Thomas faced his executioners with the very same dignity he had shown in life, speaking with humor and affection to them even before they beheaded him. After his death it was found that he had left these words in the margin of his Book of the Liturgy of Hours which he prayed every day:
“Give me your grace, good Lord, to set the world at naught…to have my mind well united to you; to not depend on the changing opinions of others…so that I may think joyfully of the things of God and tenderly implore his help. So that I may lean on God’s strength and make an effort to love him… So as to thank Him ceaselessly for his benefits; so as to redeem the time I have wasted...”
We need to reflect on how we are living our own Christian faith in the midst of an increasingly hostile age.
We face a similar challenge to that which faced St. Thomas More. The attacks on true marriage are increasing in their severity. We are being invited to compromise for our own convenience and tempted to accept the rulings of Judicial Oligarchs and Alchemists who think that they can change the nature of this institution by the stroke of a pen. Their collaborators in political office, some of whom are apostate Christians, are now beginning to wield the figurative sword of temporal power against us.
The truths taught by the Church, based in the Bible, confirmed in the sacred tradition and revealed within the common patrimony of the Natural Moral Law, are rejected in an age struggling under what was called by Pope Emeritus Benedict XVI a “Dictatorship of Relativism.”
The most egregious example is the rejection of the truth concerning the dignity and inviolability of ever human life. This fundamental Right to Life is taught by the Natural Law and confirmed by medical science. Yet it is denied by those in control of the power of the State, and the blood of the innocent flows.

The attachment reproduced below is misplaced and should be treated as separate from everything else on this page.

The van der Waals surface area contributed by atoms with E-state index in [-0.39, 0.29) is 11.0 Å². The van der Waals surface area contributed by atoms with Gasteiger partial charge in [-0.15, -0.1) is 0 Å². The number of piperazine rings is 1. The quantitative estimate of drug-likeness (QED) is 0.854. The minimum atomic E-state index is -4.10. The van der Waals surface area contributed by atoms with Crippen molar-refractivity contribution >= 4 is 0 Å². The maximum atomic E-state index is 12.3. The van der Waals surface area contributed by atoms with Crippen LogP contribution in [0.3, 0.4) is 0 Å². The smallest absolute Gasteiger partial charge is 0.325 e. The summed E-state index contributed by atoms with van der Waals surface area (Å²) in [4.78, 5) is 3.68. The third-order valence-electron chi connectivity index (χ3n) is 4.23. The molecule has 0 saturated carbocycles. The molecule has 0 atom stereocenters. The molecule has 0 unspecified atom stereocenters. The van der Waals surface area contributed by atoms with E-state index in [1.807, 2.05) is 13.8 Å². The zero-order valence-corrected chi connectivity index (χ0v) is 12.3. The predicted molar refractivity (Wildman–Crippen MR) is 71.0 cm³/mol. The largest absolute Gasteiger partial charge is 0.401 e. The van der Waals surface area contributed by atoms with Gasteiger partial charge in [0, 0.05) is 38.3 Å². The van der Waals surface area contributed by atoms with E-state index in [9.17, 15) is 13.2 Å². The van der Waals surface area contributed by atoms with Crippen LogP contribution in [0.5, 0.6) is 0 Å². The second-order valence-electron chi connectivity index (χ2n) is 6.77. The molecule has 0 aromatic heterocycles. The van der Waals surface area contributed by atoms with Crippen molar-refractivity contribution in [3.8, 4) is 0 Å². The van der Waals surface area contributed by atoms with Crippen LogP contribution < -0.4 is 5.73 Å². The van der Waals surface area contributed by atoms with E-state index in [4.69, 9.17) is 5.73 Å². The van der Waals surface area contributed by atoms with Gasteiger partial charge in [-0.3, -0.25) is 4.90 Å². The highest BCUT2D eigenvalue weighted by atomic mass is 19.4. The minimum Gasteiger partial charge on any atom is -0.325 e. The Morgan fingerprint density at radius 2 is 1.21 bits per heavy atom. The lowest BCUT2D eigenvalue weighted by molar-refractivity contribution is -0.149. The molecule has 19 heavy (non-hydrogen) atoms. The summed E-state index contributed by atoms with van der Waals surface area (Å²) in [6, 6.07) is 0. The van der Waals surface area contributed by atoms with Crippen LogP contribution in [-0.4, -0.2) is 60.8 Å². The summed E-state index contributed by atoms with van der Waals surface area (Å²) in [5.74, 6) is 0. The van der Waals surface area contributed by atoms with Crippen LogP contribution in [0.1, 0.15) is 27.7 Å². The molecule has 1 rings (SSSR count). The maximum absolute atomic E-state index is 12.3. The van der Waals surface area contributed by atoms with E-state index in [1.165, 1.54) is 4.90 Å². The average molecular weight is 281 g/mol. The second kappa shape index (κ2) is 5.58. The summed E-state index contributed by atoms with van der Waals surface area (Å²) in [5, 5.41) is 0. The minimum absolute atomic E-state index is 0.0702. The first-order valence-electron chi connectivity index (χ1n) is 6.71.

Thomas More is called a Man for all Seasons. As we approach the next Presidential election in the United States, and the significant number of other elective offices which will be a part of the upcoming congressional election, he is a man for this season.
He calls us to a unity of life, to moral coherence and integrity in our exercise of our civic duty. The Life, death and eternal witness of St. Thomas More is a model for us. Let us reflect on this patron assigned to a special role in political affairs, and ask for his intercession.
Let us choose candidates who reflect his integrity and moral coherence. Elections have consequences. We are experiencing the truth of that all around us. It is contributing to the continuing moral collapse of our culture.
Let us turn to the Lord whom Thomas More followed with heroic virtue and choose, with the help of grace, to become the men and women the Lord can use in this hour. These may be difficult times but they are our times. We were born, and born again, for these times.
The opinions expressed by columnists are their own and do not necessarily represent the views of Barb Wire.